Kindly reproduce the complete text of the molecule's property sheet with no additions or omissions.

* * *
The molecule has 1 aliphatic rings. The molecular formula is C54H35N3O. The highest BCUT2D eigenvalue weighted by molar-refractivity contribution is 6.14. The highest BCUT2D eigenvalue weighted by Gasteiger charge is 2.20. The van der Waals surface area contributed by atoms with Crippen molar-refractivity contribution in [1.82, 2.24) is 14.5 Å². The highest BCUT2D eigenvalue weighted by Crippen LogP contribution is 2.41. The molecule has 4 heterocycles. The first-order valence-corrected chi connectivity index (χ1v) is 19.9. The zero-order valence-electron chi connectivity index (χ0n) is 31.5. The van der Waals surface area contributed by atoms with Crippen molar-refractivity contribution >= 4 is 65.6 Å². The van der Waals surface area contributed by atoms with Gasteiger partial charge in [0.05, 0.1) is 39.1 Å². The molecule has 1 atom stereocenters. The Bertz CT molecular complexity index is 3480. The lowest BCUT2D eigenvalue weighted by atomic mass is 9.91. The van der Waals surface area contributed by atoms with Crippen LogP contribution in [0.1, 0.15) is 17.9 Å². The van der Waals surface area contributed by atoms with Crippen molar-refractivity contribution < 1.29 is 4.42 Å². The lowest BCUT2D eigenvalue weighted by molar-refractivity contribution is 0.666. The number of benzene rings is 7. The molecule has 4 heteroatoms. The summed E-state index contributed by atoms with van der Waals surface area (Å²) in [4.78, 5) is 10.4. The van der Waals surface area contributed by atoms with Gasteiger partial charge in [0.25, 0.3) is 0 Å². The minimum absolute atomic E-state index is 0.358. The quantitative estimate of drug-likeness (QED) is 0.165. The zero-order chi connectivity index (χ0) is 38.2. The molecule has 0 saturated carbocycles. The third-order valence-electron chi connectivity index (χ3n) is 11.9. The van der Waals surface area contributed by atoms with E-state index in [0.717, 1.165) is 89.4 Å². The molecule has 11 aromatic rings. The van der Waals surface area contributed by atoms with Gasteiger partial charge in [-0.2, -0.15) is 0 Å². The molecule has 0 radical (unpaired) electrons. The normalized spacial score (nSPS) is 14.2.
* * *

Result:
The molecule has 1 aliphatic rings. The molecular formula is C54H35N3O. The highest BCUT2D eigenvalue weighted by molar-refractivity contribution is 6.14. The highest BCUT2D eigenvalue weighted by Gasteiger charge is 2.20. The van der Waals surface area contributed by atoms with Crippen molar-refractivity contribution in [1.82, 2.24) is 14.5 Å². The highest BCUT2D eigenvalue weighted by Crippen LogP contribution is 2.41. The molecule has 4 heterocycles. The first-order valence-corrected chi connectivity index (χ1v) is 19.9. The zero-order valence-electron chi connectivity index (χ0n) is 31.5. The van der Waals surface area contributed by atoms with Crippen molar-refractivity contribution >= 4 is 65.6 Å². The van der Waals surface area contributed by atoms with Gasteiger partial charge in [0.05, 0.1) is 39.1 Å². The molecule has 1 atom stereocenters. The Bertz CT molecular complexity index is 3480. The lowest BCUT2D eigenvalue weighted by atomic mass is 9.91. The van der Waals surface area contributed by atoms with Crippen LogP contribution in [0.1, 0.15) is 17.9 Å². The van der Waals surface area contributed by atoms with Crippen molar-refractivity contribution < 1.29 is 4.42 Å². The lowest BCUT2D eigenvalue weighted by molar-refractivity contribution is 0.666. The number of benzene rings is 7. The molecule has 4 heteroatoms. The summed E-state index contributed by atoms with van der Waals surface area (Å²) in [4.78, 5) is 10.4. The van der Waals surface area contributed by atoms with Gasteiger partial charge in [0.25, 0.3) is 0 Å². The minimum absolute atomic E-state index is 0.358. The quantitative estimate of drug-likeness (QED) is 0.165. The zero-order chi connectivity index (χ0) is 38.2. The molecule has 0 saturated carbocycles. The third-order valence-electron chi connectivity index (χ3n) is 11.9. The van der Waals surface area contributed by atoms with E-state index in [0.717, 1.165) is 89.4 Å². The molecule has 11 aromatic rings. The van der Waals surface area contributed by atoms with Gasteiger partial charge in [-0.2, -0.15) is 0 Å². The molecule has 0 radical (unpaired) electrons. The normalized spacial score (nSPS) is 14.2.